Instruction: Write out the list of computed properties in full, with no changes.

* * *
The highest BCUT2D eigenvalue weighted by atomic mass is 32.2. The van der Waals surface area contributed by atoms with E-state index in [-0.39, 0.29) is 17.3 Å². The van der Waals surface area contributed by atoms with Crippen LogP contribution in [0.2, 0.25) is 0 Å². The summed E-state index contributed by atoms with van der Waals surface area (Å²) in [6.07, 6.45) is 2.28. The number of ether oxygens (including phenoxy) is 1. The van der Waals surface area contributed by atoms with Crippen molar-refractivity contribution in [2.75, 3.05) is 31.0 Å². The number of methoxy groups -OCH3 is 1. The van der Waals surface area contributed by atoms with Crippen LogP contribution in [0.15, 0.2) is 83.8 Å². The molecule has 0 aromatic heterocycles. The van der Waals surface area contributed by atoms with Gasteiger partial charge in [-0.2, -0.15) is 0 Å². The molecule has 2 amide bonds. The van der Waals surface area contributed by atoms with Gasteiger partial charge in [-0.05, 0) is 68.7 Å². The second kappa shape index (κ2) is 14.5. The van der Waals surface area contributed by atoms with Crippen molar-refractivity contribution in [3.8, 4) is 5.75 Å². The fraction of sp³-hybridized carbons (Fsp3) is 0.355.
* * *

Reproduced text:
The highest BCUT2D eigenvalue weighted by atomic mass is 32.2. The van der Waals surface area contributed by atoms with E-state index in [-0.39, 0.29) is 17.3 Å². The van der Waals surface area contributed by atoms with Crippen LogP contribution in [0.2, 0.25) is 0 Å². The summed E-state index contributed by atoms with van der Waals surface area (Å²) in [6.07, 6.45) is 2.28. The number of ether oxygens (including phenoxy) is 1. The van der Waals surface area contributed by atoms with Crippen molar-refractivity contribution in [2.75, 3.05) is 31.0 Å². The number of methoxy groups -OCH3 is 1. The van der Waals surface area contributed by atoms with Crippen LogP contribution in [0.15, 0.2) is 83.8 Å². The molecule has 0 aromatic heterocycles. The van der Waals surface area contributed by atoms with Gasteiger partial charge in [-0.2, -0.15) is 0 Å². The molecule has 2 amide bonds. The van der Waals surface area contributed by atoms with Gasteiger partial charge in [-0.05, 0) is 68.7 Å². The second kappa shape index (κ2) is 14.5. The van der Waals surface area contributed by atoms with Crippen molar-refractivity contribution in [3.8, 4) is 5.75 Å². The fraction of sp³-hybridized carbons (Fsp3) is 0.355.